50 pretty new trash cans land on Philly streets — to be emptied by neighborhood volunteers

“I’m at a desperate point,” said one resident in Southwest.

The new receptacles, paid for by an EPA grant, were painted by neighborhood kids

The new receptacles, paid for by an EPA grant, were painted by neighborhood kids

Courtesy Philadelphia Streets Dept.
michaelawinberg-square-crop-feb2018

Starting Thursday, there will be 50 more trash cans on routinely litter-strewn Philadelphia streets.

As part of its Community Cans program, the city is providing the coveted items to blocks in Southwest Philly and Juniata Park. The catch? The neighborhoods will have to empty the rubbish themselves — and then put the bags out with their regular garbage collection.

Getting neighborhoods to agree to do their own maintenance was key to selecting them, Nic Esposito, director of the Zero Waste and Litter Cabinet, told Billy Penn. After Philly’s Office of Innovation and Technology helped the Streets Department highlight areas with bad Litter Index Scores, they narrowed things down to places where people were willing to put in the work.

“The trash is to be managed by the community sponsor and their community partners,” Esposito said. “The city does not empty.”

Southwest Philly’s Woodland Avenue, a busy corridor with a dismal Litter Index of 2.46/4, will have 30 new trash cans installed. In Juniata, the 2.57-rated Cayuga Street will get 20 wire waste baskets.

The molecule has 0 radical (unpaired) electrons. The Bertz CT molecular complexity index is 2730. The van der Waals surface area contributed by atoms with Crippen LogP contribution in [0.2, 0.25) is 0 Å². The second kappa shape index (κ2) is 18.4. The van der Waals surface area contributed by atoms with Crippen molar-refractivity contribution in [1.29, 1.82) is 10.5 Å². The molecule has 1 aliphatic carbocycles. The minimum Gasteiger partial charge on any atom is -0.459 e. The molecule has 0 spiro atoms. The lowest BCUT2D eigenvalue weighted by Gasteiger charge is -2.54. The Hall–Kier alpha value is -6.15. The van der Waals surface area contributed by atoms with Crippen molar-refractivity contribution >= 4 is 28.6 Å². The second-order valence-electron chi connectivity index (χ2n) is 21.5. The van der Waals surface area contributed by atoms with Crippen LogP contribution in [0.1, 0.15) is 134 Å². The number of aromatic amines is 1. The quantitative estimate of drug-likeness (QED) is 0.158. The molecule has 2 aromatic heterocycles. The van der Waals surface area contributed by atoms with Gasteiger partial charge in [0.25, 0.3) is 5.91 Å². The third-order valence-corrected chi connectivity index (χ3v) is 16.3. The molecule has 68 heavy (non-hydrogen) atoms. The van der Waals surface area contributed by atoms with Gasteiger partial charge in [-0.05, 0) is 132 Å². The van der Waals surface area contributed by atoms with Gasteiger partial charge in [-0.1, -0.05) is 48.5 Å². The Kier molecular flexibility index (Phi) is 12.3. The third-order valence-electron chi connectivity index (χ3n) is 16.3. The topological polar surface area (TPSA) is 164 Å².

The new receptacles will be placed on sidewalks, not bolted in place. They can be chained down if the community wants to make the effort, per a spokesperson, who said a key must be provided to the city.

The only large U.S. metropolis without a citywide street sweeping program, Philadelphia is trying out various pilot programs to combat its pervasive litter problem. Over the past year, the city has started a private trash can program in North Philly and a dusty street sweeping operation in seven corridors around town.

This new program is a low-cost addition to the efforts. The cans were paid for via a $30,000 Environmental Protection Agency grant, and will be emptied by volunteers and businesses, who signed a contract promising they’d do it in a timely manner.

The program has already been rolled out in East Kensington, Fairmount and Francisville, a city spokesperson confirmed.

trashcans-painted-02
Courtesy Philadelphia Streets Dept.

Painted by neighborhood kids, to help ‘desperate’ litter sitch

To Southwest Philly block captain Luzenia Lovett, the volunteer aspect of the project is a little frustrating. But she’s not going to knock any program that seeks to improve the city’s trash problem.

“I’m at a desperate point,” Lovett told Billy Penn. “At this point I’d be willing to empty them myself, because I feel that strongly about this trash situation. That’s how badly I want something done about it.”

Plus, these cans have a little Philly flare.

Each set of receptacles was hand-painted by local artists and neighborhood volunteers. In the North Philly neighborhood, kids at Ferko Playground had a hand in designing the lids. In Southwest, it was Tilden Elementary School children.

Lovett is glad to see some positive momentum on the litter front. She said she’s been asking various city agencies for trash cans in her neighborhood for years.

Woodland Avenue already scores the city’s street sweeping pilot, plus the regular Southwest CDC cleaning program. But less busy streets surrounding the corridor — like Lovett’s 2100 block of South 60th Street — are often left out of programming like this.

“Not a day that goes by that I don’t have trash blowing and piling up at the front of my door,” Lovett said. “I’m out sweeping daily.”

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